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Today's Opinions

  • Why would anyone dump kittens on highway?

    For Christmas this year, our household grew by one. No, not that way. This one has soft fur and four legs, and is gray and white.

    His name is Snuggles, the name given to him by the rescue personnel.

    When our cat of 13 years, Mitch, died a little over three years ago, we decided, actually I decided, that we shouldn’t try to break in a new kitten while both of us were away working so much.

    But now that I’m home a lot more, I said OK, and gave my wife the Christmas present of Snuggles.

  • Thanks for reading community news

    When I was a young lad growing up in northern New Jersey, my dad took the train to work every day. He’d ride to Weehawken, then catch the ferry for the city.
    Using the reverse route every late afternoon, he always wanted something to do than just sit there on the return trip. Therefore, he bought a couple of newspapers.
    He would get home and plop the New York Daily News and New York Journal-American on the table. Also, by that time, the Bergen Evening Record out of Hackensack, N.J., would have arrived.

  • County government meets the people

    If you didn’t take advantage of the town hall meetings held recently at Fire Station 20 near U.S. 27 and this past Tuesday at the Freedom Public Library, then you missed a chance to see grassroots government in action.
    County commissioners gathered to give reports on government and to hear the concerns of the public, and took notes as people talked about perceived problems they have encountered.
    Except for one person’s rant against Hispanics, the meeting was civil and, at times, featured some humor.

  • Letters to the Editor 10-4-2013

    Andersonville
    Andersonville POW camp was a tragedy that didn’t have to happen.
    The South had nothing to give their troops, much less these prisoners. There had been a prisoner exchange program and then the North cancelled it. Remarkably, Union officials, including President Lincoln and Secretary of War Stanton, refused personal appeals from five paroled Union prisoners from Andersonville in July 1864 to restart the exchange. The men had presented a petition signed by most of the prisoners asking for help.

  • Number, please? Not from these phones

    When I was a kid, and I wanted to make a telephone call, I would pick up the receiver and immediately hear a voice say, “Number please.”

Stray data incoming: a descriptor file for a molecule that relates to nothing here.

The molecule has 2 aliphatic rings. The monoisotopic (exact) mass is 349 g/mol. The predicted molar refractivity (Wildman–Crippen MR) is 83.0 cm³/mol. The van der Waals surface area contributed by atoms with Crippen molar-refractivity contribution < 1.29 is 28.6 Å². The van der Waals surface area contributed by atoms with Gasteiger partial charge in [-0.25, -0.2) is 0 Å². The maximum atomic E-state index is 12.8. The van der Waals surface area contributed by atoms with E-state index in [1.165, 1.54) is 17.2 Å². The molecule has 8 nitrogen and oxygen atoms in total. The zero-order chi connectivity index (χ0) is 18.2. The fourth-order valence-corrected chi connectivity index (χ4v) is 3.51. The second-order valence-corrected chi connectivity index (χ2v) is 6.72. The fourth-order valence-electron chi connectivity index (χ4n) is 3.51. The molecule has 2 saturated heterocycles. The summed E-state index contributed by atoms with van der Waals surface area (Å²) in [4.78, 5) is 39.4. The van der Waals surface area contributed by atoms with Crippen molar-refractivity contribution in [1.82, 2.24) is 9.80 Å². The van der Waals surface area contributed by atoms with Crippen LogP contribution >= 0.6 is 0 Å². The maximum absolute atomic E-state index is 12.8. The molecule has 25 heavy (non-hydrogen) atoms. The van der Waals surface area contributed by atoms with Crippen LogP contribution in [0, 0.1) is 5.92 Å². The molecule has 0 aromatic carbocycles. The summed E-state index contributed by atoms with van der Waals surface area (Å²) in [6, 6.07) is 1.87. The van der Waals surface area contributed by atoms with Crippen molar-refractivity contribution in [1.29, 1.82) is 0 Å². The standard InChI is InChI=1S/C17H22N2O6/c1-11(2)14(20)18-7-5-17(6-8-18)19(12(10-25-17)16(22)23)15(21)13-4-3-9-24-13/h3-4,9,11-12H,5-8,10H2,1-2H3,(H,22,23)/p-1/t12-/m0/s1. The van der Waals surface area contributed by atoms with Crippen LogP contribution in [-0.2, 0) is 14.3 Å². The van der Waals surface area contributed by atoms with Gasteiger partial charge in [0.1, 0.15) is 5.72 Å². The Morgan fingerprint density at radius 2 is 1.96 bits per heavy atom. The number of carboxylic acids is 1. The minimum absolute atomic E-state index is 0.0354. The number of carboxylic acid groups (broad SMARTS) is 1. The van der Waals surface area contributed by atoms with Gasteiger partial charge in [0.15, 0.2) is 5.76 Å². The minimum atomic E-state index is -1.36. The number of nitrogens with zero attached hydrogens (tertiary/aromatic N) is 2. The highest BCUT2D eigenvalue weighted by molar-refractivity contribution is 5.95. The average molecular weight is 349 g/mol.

She (it was always a she) took the number and made the call for you.
    Then eventually we progressed to a phone with a circular dial on it, and you could dial the number directly without speaking to anyone.
    I do know that New Jersey, where I lived, was the first location to be assigned an area code. Area codes, and subsequently dialing 1, virtually eliminated the operator.

  • Would someone please buy the post office a map

    When you drive west (or south) on State Road 200, after you cross County Road 484 and you head toward Hernando, you pass Florida Highlands and Spruce Creek Preserve in Marion County before you get to the river.

    So ask yourself the question: What town am I in?

    You might think you’re still in Ocala, but according to the U.S. Postal Service, you’re in Dunnellon.

    That’s right. The city that is 12 miles west of SR 200 along CR 484 sprawls all the way down 200 … or at least that’s what the post office says.

  • Watch out for school buses

    Once again those big yellow buses are ready to travel the highways and byways of Marion County, taking children to and from school.
    Classes for public school students begin on Monday, Aug. 19. Some private schools have already started.
    Therefore, it’s time to review some of the most misunderstood traffic rules on the books in Florida.

  • Let's propose some amendments

    The voters of Florida made it a little harder, several years ago, to amend the state’s Constitution. To be sure, there are still amendments constantly being proposed and being put on the ballot, but now it takes a 60 percent approval vote to get them passed.
    This all came about after an amendment was passed to protect pregnant pigs. What’s that, you ask? Yes, pregnant pigs. If you weren’t here then, we’re not going to even attempt to explain it to you.